In fact, I venture to say that all epidemiologists love the idea of solving a mystery. There’s drama in cutting a chain of infection – it’s what movies are made of. Movies aren’t made of the day-by-day drudgery of genetics which only molecular biologists understand.

But somehow the Rebbe understood that this line of investigation was going to yield more constructive solutions. In a letter to me dated May 5, 1969, he went into the subject in detail:

I am usually very reluctant to express a view on matters which lie outside my field of competence. However, having glanced through the detailed research program which you enclosed in your letter, I decided to make an observation:

I fail to find among the itemized points of study one aspect which, in my humble opinion, should have been of particular interest. I am referring to the recognition that certain microbes and infections may be germane to hospitals – a view which, I believe, has received some attention in pertinent literature…. Hence it is very possible that methods of infection control which are effective elsewhere may lose their effectiveness … because the hospital environment has produced certain strains in certain bacteria which has given them a measure of immunity in that specific environment.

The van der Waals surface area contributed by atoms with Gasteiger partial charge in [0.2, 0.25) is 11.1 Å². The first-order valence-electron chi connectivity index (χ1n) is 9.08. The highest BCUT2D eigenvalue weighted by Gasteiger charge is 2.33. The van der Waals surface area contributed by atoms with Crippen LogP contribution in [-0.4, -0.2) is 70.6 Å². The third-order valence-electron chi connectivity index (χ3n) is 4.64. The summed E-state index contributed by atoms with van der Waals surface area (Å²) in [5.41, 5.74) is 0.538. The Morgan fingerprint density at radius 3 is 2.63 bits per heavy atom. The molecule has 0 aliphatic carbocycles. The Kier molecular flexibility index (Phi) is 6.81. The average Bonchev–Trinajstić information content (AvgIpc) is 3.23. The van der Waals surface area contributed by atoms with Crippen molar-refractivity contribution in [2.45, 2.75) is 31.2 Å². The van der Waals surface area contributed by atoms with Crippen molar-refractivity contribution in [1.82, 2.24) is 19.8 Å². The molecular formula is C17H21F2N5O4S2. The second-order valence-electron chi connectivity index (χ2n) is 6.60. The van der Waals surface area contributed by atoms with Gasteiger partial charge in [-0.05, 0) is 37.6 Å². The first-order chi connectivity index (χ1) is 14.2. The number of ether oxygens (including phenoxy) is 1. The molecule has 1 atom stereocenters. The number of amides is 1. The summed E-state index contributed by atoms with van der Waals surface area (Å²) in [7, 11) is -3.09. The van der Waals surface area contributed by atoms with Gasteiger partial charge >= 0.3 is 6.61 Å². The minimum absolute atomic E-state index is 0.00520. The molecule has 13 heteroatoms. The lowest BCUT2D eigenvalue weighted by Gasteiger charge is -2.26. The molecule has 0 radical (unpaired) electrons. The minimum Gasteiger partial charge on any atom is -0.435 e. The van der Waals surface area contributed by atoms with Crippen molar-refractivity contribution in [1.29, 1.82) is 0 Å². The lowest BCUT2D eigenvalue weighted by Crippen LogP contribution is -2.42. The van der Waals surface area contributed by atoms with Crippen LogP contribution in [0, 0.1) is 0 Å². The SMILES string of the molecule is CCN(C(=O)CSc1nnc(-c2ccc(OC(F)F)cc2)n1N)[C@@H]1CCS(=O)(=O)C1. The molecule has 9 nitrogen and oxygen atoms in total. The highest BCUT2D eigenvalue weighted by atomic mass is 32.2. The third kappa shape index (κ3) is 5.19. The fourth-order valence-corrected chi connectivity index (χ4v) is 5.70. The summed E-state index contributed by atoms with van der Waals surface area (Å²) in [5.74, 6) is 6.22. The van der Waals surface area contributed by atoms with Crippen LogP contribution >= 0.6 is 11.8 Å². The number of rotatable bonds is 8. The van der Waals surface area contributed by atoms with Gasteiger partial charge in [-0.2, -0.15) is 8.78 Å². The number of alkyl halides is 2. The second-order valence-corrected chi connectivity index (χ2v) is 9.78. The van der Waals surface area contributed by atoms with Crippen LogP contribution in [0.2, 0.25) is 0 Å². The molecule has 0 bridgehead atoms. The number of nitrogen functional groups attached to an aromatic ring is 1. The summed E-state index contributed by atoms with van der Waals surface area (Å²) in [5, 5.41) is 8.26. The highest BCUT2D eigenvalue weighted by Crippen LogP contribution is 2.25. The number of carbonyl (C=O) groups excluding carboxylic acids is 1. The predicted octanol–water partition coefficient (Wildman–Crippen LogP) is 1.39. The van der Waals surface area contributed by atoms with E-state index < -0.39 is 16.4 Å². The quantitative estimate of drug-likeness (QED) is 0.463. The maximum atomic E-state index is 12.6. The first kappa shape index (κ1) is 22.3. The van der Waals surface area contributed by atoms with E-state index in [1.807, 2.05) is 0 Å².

I do not know whether the omission of this aspect from your project is due to the circumstance that a three months’ study period would not be sufficient to include an investigation into this area, since, undoubtedly, it would entail the problem of distinguishing “immunized” from “non-immunized” bacteria, etc., as well as the problems of changing methods of sterilization and infection control, and clinical observation, etc. Or, simply, because this question is outside your present work. Yet, it seems to me that this is a question of practical importance…

The direction he was advocating back then has since become the hot topic in science. If you look at the list of Nobel Prizes awarded for recent discoveries in medicine and physiology, you will see that the dominant field is molecular biology, which helps us understand antibiotic resistance.

Forty years ago, the Rebbe knew it! He said to me, “Velvl, if you ask me, it would be more fruitful to go into this field…”

He gave his advice so modestly. He said, “You are the expert. I don’t understand the field … I’m probably wrong…”

But he was completely right.

Although I didn’t follow his advice, in hindsight, I can’t help but be amazed at the Rebbe’s vision. He had no qualifications in bacteriology or molecular biology but he anticipated – by at least four decades – these developments in modern science. He was greater than life in that respect. It actually sends shivers up my spine. I think now – maybe I should have done what he advised.

Back then, the Rebbe gave me a blessing for success in my work, and I went to England and learned a lot. We solved some of the epidemics, but we didn’t find the answer to the basic question which the Rebbe had posed.